2) Ground and shield instruments if possible. Noiseless pickups especially on basses or single coils are also a great option for starting at the source. Use high quality shielded cables for everything except when going from power amp to speakers as mentioned earlier. Mics, especially cheaper ones can be a pain. Some of them are flat out wired wrong and require resoldering either the mic itself or making (or buying) a pseudo balanced cable. It's handy to have a pseudo balanced cable lying around anyway for contingency's sake. Gates also work really well for worst case scenarios. Now would be a great time to mention that one of my favourite YouTube audio engineers, Glenn Fricker, makes a wonderful gate pedal called the Cockblocker that is super high quality.

3) So some devices may not be easy or even possible to ground or shield. Or maybe you've grounded and shielded everything and you wanna take things further to achieve total silence in your system. This is where DI boxes and hum cancellers come in. This is another place where you wanna go for quality at least for the most important signals. An active DI on something like a bass. Even checking for DIs specific to instrument types. They should all have one thing in common though. A ground lift switch. This is where the magic happens. Hum cancellers do the same thing as DI boxes but are usually always hum cancelling and output a ground lifted signal on the 1/4 inch outputs which alot of DI boxes won't do. This makes hum cancellers ideal for some situations where you need those specific ins and/or outs.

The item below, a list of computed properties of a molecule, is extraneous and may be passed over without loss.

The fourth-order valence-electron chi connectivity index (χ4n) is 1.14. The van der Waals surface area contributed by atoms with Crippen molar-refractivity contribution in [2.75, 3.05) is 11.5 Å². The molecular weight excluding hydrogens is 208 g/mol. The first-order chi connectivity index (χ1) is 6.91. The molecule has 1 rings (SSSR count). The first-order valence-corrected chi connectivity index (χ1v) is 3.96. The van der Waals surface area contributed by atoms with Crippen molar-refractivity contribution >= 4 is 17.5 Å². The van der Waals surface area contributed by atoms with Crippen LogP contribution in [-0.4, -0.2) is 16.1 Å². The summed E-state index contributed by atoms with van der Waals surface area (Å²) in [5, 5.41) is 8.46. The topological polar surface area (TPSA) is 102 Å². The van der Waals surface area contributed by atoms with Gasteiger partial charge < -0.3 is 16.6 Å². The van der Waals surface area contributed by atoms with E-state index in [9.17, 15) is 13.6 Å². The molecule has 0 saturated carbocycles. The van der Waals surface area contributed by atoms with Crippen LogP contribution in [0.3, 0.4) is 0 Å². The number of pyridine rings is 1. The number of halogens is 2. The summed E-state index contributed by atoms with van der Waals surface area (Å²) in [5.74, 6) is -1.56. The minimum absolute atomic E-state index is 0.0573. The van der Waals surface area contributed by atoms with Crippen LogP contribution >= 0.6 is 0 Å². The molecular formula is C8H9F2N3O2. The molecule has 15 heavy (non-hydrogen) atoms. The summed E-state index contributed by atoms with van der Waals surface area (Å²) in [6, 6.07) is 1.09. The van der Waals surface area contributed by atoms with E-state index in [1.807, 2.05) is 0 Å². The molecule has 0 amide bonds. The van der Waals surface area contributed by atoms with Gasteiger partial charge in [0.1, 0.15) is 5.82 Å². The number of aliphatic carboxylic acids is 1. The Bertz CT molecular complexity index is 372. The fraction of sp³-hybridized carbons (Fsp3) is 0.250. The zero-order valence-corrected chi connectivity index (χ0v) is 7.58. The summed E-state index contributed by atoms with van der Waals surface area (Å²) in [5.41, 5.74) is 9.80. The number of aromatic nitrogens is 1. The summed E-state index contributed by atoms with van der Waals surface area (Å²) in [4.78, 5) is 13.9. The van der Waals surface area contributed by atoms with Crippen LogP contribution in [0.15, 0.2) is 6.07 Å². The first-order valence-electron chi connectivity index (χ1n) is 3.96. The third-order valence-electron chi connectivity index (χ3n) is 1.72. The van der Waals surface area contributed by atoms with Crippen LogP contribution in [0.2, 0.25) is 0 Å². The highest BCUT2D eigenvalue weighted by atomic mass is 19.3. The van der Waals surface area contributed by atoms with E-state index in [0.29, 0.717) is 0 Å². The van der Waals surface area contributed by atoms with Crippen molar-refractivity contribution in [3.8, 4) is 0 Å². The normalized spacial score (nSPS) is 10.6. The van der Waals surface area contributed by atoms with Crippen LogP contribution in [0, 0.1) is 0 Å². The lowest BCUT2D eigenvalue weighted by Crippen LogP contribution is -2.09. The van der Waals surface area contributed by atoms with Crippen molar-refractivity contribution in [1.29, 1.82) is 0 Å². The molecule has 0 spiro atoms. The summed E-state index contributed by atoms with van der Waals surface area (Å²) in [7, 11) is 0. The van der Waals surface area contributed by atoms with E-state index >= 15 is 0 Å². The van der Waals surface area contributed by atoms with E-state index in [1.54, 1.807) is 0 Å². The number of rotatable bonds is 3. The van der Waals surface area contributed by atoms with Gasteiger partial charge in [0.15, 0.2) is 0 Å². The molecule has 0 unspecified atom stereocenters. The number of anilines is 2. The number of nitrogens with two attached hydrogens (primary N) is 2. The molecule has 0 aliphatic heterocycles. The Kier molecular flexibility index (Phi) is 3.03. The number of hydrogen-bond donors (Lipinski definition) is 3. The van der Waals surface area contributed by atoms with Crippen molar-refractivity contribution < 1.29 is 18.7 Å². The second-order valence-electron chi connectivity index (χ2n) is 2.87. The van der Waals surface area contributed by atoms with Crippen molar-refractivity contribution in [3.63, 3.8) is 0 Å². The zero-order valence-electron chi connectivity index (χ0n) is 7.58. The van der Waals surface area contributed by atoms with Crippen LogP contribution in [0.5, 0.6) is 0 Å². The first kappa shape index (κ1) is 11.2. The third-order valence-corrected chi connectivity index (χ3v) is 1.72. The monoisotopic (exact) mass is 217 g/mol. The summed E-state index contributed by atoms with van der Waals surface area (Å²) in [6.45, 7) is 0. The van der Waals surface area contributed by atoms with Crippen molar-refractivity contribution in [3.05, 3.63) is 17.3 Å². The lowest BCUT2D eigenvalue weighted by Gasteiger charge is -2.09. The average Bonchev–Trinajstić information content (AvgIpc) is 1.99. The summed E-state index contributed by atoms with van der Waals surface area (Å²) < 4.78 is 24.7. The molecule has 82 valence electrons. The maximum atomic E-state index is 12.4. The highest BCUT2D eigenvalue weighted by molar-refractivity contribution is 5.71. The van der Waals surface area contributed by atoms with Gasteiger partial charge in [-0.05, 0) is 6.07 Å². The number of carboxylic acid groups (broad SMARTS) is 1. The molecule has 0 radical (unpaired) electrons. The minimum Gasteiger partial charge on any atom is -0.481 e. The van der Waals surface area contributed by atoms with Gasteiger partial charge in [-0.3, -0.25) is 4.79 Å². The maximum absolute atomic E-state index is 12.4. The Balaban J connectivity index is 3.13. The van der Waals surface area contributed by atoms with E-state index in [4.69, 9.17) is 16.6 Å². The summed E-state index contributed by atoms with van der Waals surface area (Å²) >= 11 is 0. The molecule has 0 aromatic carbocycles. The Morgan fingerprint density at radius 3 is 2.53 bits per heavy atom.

Now listen to your system. Hear that? Neither do I. Worth it? Debatable. The broadcast guy might not care as long as he gets his SNR right but the studio owner might lose his mind trying to preserve dynamics, frequency range and overall signal integrity by using all the above, transformers and gold plated cables and connectors. I think it'd be great if we could do a direct test of a fully electrically treated system versus one that isn't to hear the difference. People have mentioned using just one of these steps can be day and night so it'd be interesting to hear. Let me know if there are any steps you agree or disagree with or steps you think should be added or removed. Cheers.

GoldenH2O 13th December 2019 01:39 PM

Btw here's the white paper on interconnection of gear that I was talking about. It has a PDF download available at the end of the page. It's really insightful. I was shocked when checking some of these. Definitely a gift to anyone who works in audio.